Document Type


Date of Degree


Degree Name

PhD (Doctor of Philosophy)

Degree In

Psychological and Quantitative Foundations

First Advisor

Robert D. Ankenmann


The performance of dichotomous and polytomous IRT models in equating testlet-based tests was compared in this study.

To clarify the conditions under which dichotomous and polytomous item response models produce differing results, the DIMTEST program was used for testing essential unidimensionality, and a bias-corrected index (Final Condcorr) was adapted in this study for measuring local item dependence (LID).

True score and observed score equating using either the three-parameter logistic or generalized partial credit model was conducted for three subtests of the Iowa Tests of Educational Development (ITED) subtests and seven simulated datatests. Two factors were manipulated in generating the simulated tests: (a) the number of items nested under each testlet (5 or 8), and (b) the level of LID within testlets (low, medium, or high). A data set with no LID was also simulated and served as a baseline for the others.

The results from traditional equipercentile equating and the first- and the second-order equity were used as the criteria for evaluating the 3PL and the GPC equating results.

It was found that in general the GPC equating tended to outperform the 3PL equating for tests with slight or moderate multidimensionality, whereas for highly multidimensional tests the 3PL equating results were closer to those of the equipercentile equating. However, the signs and the relative magnitudes of the within- and the between-testlet LID should be considered. When the testlet structure failed to coincide with the way in which items actually clustered in the multidimensional test space (reflected by abnormal LID patterns), the GPC equating showed larger difference from the equipercentile equating results and larger deviation from the first- and the second-order equity, even for tests with moderate multidimensionality. Meanwhile, for tests with similar degrees of multidimensionality, the GPC model produced better equating results for the tests with relatively higher absolute within-testlet LID and lower absolute between-testlet LID than for those with relatively lower absolute within-testlet LID and higher absolute between-testlet LID.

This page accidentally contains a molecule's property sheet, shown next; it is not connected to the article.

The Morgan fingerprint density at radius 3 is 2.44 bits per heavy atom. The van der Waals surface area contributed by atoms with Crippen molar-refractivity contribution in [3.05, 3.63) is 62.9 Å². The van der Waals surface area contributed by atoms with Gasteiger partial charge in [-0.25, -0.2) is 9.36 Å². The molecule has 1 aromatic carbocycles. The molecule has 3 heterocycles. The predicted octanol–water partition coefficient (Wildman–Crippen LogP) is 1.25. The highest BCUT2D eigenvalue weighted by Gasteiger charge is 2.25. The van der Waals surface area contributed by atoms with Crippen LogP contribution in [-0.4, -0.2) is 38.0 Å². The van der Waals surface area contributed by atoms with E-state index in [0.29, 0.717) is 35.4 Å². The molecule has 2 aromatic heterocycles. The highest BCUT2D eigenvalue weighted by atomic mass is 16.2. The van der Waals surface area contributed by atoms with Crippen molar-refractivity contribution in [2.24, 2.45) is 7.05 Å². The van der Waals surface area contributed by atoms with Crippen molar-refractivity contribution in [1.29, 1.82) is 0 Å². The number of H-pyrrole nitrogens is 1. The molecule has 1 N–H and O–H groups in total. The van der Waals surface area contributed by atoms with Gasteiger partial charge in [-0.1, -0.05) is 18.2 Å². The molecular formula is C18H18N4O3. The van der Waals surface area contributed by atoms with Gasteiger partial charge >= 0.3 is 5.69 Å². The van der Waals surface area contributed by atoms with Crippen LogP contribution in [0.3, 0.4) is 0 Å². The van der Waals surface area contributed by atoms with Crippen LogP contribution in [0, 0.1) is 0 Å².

Moreover, differences in the test form frequency distributions seemed to negatively affect the performance of the GPC equating more than the 3PL equating.


xiii, 193 pages


Includes bibliographical references (pages 94-98).


Copyright 2007 Jin Zhang

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